A first mortgage, as the name suggests, is the primary lien against your property that helped secure a mortgage. If you default or decide to sell the property, the first mortgage must be paid before any other liens on the property. The loan used to purchase a home is secured by the first mortgage.
For example, if you buy a home that costs $200,000 and put a down payment of $30,000, you can pay the remaining $170,000 with the first mortgage. If you obtain a mortgage several years later, this will be counted as the second mortgage.
If a lender is forced to foreclose on the mortgage and only made $175,000 through the sale, the holder of the first mortgage would have to be repaid first in full which is at $170,000. The remaining $5,000 will be given to the holder of the second mortgage.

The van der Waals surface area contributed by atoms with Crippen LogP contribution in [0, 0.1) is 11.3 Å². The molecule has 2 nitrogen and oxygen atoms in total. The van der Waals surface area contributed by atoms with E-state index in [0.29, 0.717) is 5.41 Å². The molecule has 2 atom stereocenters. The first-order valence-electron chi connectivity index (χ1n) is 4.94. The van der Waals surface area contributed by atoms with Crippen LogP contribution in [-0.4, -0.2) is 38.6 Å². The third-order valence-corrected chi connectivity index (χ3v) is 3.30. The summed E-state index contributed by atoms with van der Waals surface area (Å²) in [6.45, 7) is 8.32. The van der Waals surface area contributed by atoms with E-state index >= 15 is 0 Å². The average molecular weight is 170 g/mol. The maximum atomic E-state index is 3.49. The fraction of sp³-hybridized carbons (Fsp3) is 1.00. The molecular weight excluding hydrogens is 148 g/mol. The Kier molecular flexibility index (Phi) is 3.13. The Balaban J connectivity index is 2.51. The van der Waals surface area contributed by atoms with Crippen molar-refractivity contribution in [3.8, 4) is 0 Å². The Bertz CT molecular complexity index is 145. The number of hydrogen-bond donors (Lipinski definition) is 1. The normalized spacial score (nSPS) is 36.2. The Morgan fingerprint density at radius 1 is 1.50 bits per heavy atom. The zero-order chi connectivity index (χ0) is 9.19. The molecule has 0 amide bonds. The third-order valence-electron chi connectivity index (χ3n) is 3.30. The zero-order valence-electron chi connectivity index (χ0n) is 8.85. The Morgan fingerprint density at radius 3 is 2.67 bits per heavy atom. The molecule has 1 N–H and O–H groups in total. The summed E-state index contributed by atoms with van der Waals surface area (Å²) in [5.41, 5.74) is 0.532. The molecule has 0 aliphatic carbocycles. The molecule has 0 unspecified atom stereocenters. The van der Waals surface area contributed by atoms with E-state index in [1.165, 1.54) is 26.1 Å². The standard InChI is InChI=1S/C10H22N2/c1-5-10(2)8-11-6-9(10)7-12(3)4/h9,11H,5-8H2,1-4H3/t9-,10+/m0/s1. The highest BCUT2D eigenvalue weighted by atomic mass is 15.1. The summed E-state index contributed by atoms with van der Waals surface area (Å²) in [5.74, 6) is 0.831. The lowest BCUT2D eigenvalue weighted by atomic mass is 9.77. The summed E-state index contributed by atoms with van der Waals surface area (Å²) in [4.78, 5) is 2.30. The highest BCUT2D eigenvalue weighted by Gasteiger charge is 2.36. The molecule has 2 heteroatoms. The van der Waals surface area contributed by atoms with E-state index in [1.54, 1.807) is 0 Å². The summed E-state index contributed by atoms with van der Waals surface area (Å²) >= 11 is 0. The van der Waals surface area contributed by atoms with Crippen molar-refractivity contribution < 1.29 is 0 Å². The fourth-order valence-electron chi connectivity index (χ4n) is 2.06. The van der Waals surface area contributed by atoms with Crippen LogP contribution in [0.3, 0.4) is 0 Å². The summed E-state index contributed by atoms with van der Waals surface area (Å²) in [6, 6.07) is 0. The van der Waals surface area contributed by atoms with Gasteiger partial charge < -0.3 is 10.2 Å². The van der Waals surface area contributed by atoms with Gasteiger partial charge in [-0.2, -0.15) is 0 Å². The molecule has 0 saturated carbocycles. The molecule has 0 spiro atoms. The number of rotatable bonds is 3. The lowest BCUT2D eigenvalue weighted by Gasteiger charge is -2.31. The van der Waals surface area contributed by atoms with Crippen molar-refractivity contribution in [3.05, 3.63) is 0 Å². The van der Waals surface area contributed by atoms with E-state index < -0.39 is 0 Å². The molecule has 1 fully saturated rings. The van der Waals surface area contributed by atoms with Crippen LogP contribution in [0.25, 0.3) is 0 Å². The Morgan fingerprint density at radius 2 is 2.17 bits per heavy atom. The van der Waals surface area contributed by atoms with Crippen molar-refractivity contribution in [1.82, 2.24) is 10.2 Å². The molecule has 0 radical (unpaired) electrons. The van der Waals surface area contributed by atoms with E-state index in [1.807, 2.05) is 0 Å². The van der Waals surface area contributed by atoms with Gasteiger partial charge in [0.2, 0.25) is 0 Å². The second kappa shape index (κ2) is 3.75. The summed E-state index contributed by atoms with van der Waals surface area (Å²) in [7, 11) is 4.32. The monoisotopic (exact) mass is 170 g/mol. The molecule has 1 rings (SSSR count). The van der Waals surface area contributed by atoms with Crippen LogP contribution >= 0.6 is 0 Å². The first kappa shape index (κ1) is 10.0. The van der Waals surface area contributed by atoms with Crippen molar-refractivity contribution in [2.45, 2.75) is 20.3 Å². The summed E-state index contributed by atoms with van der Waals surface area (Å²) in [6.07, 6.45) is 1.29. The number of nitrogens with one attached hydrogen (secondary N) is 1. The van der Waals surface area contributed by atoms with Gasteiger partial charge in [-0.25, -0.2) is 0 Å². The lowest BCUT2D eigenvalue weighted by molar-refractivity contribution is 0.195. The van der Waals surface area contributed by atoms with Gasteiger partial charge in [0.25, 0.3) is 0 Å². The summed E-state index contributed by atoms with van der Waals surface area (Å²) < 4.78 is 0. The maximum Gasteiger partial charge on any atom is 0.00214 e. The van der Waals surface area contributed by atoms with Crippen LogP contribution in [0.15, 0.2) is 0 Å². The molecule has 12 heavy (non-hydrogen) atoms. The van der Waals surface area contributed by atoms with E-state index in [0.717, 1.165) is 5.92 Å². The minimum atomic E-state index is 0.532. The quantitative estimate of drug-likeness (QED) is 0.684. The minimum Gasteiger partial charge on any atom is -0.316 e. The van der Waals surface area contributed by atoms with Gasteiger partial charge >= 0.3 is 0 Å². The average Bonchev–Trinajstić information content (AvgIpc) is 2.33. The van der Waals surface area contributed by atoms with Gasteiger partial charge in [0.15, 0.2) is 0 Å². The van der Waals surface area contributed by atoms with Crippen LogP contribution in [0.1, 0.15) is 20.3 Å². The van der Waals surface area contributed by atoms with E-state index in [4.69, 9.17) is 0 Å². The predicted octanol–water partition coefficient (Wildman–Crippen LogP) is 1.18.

First Mortgage Features
The borrower must sign a promissory note to obtain a mortgage loan. This acts as a promise to repay the borrowed amount according to the terms stipulated in the note.
The borrower must sign a mortgage deed that will give the lender a lien on a property. In the event of a non-repayment or default, the lender can sell the property so they can recover the amount indicated on the promissory note and one that should have been paid to them.
In a first mortgage, the first mortgage lender must first be fully satisfied with the payments made before any other lenders can use the same property (collateral) to recover their losses.